Saturday, March 08, 2008

Hanif Kureishi at Manchester University

On Thursday night Hanif Kureishi read and talked to a sold-out theatre at Manchester University. Kureishi turned out to be a frank yet even-handed speaker and said what seemed to me eminently sensible things about writing. Yes, he thought intuition was a big part of writing but then you always had to have a rational understanding as to why you were following your intuitions. Yes, he thought (like me) that the distinction between autobiographical and non-autobiographical writing was a dubious one. Yes, he thought you developed as a writer as you got older, you learnt more skills but you can lose some of the fire of untutored youth. Yes, he had swapped about from form to form but he wouldn't say he liked any of them better than the others, films were good for making money and for getting away from the isolation of the desk, prose gave you more or less total creative control. Novels are great to get your teeth into but also hard work and short stories can come as light relief when you've finished one. Did he like working with actors? Well, if we thought writers were a pain we should meet some actors, they were awful, but then on the other hand he's been really grateful to the actors he's worked with, they can give an underwritten part wonderful life.

The narrator of his latest novel, Something to Tell You, is a psychoanalyst, and writing as therapy was a strong thread through the evening. The way he told it, he himself took up writing as the best form of therapy, but then on the other hand, as he always tells his creative writing students, you've always got to be aware of the reader and write for the reader. I'm not sure how the Creative Writing students in the audience must have reacted when, asked whether he agreed with Will Self's condemnation of the teaching of Creative Writing, Kureishi said that he could see where Self was coming from, there really was something dodgy about it all: what the universities are up to in fact is making money out of the fees, and it would be an utter cruelty to give 'these people' the impression they were likely to get a publishing deal, the point of it all for most of them was therapy (which of course is important), and some of them in fact were 'absolutely barking' - in fact he's noticed that when you get these shootings in American universities the perpetrators always turn out to be students of Creative Writing. But then after all it's true that madness is close to genius and all great writers really have to be mad - at which point the audience laughter turned from nervous to relieved.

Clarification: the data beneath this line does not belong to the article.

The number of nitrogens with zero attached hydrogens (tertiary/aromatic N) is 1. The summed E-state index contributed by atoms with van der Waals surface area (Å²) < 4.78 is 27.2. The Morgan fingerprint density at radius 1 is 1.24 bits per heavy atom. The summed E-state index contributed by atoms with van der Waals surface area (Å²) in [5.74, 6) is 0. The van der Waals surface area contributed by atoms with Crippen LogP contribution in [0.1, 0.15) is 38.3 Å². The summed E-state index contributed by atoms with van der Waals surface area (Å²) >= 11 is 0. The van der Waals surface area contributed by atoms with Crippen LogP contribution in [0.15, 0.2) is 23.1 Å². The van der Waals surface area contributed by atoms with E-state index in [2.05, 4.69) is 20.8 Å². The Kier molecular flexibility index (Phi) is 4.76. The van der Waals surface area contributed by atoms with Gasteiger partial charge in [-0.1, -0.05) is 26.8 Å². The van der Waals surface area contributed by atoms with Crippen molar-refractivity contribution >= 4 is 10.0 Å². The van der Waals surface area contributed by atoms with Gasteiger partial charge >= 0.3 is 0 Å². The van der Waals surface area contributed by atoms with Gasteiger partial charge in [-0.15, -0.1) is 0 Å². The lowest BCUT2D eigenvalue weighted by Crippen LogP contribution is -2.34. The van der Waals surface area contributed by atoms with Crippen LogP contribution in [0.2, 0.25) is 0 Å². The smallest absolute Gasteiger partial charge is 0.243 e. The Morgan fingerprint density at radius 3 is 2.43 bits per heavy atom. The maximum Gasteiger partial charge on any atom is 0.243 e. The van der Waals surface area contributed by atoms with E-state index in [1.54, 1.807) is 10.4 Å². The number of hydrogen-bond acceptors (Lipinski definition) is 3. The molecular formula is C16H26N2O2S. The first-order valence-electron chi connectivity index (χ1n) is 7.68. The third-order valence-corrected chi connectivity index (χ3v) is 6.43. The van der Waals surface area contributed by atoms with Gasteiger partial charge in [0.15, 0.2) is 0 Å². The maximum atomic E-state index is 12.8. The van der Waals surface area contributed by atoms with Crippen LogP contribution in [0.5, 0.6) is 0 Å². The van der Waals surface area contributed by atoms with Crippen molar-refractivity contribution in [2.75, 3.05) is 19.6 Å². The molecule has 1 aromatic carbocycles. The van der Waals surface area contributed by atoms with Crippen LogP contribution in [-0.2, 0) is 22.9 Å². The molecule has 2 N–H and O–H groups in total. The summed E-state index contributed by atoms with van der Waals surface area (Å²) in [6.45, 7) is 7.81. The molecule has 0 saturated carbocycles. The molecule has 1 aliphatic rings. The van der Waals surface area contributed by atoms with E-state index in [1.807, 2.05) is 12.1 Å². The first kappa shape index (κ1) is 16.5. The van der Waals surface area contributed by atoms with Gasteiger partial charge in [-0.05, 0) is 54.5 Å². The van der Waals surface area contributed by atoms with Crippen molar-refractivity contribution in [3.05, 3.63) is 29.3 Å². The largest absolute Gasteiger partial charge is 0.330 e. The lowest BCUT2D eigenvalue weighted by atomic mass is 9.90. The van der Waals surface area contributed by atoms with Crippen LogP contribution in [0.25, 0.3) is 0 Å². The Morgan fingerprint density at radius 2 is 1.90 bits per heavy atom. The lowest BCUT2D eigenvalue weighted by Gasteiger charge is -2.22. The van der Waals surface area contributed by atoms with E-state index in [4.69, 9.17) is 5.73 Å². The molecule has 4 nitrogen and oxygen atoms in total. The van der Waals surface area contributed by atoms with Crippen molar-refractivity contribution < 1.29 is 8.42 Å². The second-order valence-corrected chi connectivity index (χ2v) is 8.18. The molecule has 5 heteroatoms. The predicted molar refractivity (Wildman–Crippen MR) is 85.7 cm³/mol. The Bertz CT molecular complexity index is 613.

It was an extra nice evening for me, as while I was waiting for the reading to begin, I looked up at the woman who was sitting down beside me and realized it was my friend, writer and counsellor Brenda Mallon whom I hadn't seen for ages. One of the many books Brenda has written is Women Dreaming, and afterwards she asked Kureishi how much he used his dreams in his writing, and he answered: 'All the time.'

Friday, March 07, 2008

Where do you get your inspiration? or The distraction of literature

Yesterday I went to have my hair cut.

I've been wanting a change but I've been having trouble getting my hairdresser to make it.

Me: Well, last time you did agree I should have a few layers at the front, but actually you didn't do it in the end.

My hairdresser: Oh yes, yes, that's what we'll do!

He starts snipping. He says, So what have you been up to? and I tell him, I'm doing a new series of short stories. What about? he wants to know. I tell him about the one I'm writing now set on a train. I tell him about the ones I've already finished, the one about the airport, and the one about driving too fast on the motorway, and one about getting lost with a map, and the one I'm going to write about a robbery.